Ex-Trader Joes' Chief Will Turn Expired Groceries Into Affordable Meals

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What do you do when the food in your fridge looks fresh, but its sell-by date has passed? If you're like nine out of 10 Americans, chances are that you'll throw it away, regardless of how fresh it may seem. In fact, according to a study by the Natural Resources Defense Council and Harvard Law School, Americans throw out $165 billion worth of food each year.

The thing is, most of your "expired" food may be just fine. Far from being a measure of food safety, sell-by dates are a tool for retailers, designed to give them a vague idea of when food is going to be at the peak of its flavor. But food that has passed its expiration date may still be perfectly edible. Even so, millions of pounds of it are thrown out every year, making uneaten food the main contributor to America's landfills.

Doug Rauch, the former president of Trader Joe's, thinks he might have a solution to the expired food problem. Next year, he plans to open a store that will prepare fresh meals from that expired food. Located in Dorchester, Mass., the prototype of his new concept, named The Daily Table, will sell its food at a steep discount.

%VIRTUAL-article-sponsoredlinks%The concept sounds a lot like Whole Foods', whose prepared food bar makes it a popular destination for foodies looking for quick, cheap meals. The difference is that, unlike Whole Foods, The Daily Table isn't aimed at high-income shoppers. Rather, Rauch hopes to compete with high-convenience, low-cost fast food establishments like McDonald's.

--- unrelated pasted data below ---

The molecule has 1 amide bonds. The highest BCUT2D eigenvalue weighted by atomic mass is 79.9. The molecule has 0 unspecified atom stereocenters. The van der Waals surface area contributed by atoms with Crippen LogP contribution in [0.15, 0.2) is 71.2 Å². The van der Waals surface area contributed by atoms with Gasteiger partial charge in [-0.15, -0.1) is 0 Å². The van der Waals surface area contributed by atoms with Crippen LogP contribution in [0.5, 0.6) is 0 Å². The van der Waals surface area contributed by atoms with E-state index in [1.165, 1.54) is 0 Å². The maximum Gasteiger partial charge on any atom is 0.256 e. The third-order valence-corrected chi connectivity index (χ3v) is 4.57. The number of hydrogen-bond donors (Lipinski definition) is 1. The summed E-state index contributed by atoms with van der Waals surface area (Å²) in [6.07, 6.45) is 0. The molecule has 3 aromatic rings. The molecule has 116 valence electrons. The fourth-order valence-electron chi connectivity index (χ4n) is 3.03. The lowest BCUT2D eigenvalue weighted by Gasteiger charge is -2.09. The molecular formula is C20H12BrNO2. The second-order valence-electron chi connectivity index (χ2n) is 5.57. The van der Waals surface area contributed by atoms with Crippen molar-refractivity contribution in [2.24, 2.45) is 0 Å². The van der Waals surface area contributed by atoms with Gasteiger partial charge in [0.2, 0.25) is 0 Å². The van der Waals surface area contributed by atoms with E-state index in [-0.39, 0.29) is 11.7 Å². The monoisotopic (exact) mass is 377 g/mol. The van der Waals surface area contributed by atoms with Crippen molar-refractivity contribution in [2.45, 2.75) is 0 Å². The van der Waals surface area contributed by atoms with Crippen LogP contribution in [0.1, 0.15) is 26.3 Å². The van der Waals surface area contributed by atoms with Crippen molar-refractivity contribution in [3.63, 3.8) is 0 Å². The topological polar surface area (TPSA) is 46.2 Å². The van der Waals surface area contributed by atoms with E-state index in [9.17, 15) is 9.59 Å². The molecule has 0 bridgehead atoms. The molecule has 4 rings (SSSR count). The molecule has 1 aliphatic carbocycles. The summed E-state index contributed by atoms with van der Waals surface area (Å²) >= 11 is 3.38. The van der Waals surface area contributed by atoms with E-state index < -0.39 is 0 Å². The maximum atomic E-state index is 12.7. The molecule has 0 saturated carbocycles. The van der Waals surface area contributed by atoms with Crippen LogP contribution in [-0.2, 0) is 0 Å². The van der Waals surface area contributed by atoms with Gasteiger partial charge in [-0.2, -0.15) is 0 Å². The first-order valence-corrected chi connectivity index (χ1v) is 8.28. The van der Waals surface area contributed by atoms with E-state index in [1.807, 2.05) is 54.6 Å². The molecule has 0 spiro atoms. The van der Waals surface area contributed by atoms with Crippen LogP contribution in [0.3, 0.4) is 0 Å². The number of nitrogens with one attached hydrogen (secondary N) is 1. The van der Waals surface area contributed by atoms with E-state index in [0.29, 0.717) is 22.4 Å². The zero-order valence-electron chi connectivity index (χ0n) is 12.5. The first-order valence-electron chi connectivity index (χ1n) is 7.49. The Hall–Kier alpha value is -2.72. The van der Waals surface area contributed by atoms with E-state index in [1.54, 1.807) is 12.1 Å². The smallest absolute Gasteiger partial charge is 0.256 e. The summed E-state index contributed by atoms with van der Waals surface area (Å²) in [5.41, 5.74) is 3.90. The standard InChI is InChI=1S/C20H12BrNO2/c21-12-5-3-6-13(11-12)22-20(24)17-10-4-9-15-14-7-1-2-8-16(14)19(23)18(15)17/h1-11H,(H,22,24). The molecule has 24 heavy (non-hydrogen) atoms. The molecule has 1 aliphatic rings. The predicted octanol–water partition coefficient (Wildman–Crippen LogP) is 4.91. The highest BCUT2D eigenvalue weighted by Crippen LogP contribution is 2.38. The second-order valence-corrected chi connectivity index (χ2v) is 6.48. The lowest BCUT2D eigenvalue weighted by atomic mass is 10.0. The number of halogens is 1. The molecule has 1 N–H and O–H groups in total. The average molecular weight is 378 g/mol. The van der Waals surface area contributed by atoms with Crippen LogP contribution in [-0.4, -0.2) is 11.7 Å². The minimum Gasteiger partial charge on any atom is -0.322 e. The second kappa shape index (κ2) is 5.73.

Rauch is hardly the first person to come up with an innovative plan for bringing fresh, healthy meals to America's "food deserts": Among others, the USDA and Michelle Obama have been trying to tackle the problem of neighborhoods where good food is hard to find. And, for that matter, Rauch's solution is not all that different from that of food banks, which often act as clearinghouses for expired or nearly-expired food.

What makes the Daily Table's model different, however, is that it also addresses another problem: time. Rather than selling discounted ingredients to low-income families who may not have time to prepare them, his new store would sell fully-prepared meals, giving struggling breadwinners a way to cut costs -- while spending more time with their family members.

It remains to be seen if Rauch's plan will work, but for families struggling in food deserts, it could put yet another solution to the menu.

Bruce Watson is DailyFinance's Savings editor. You can reach him by e-mail at bruce.watson@teamaol.com, or follow him on Twitter at @bruce1971.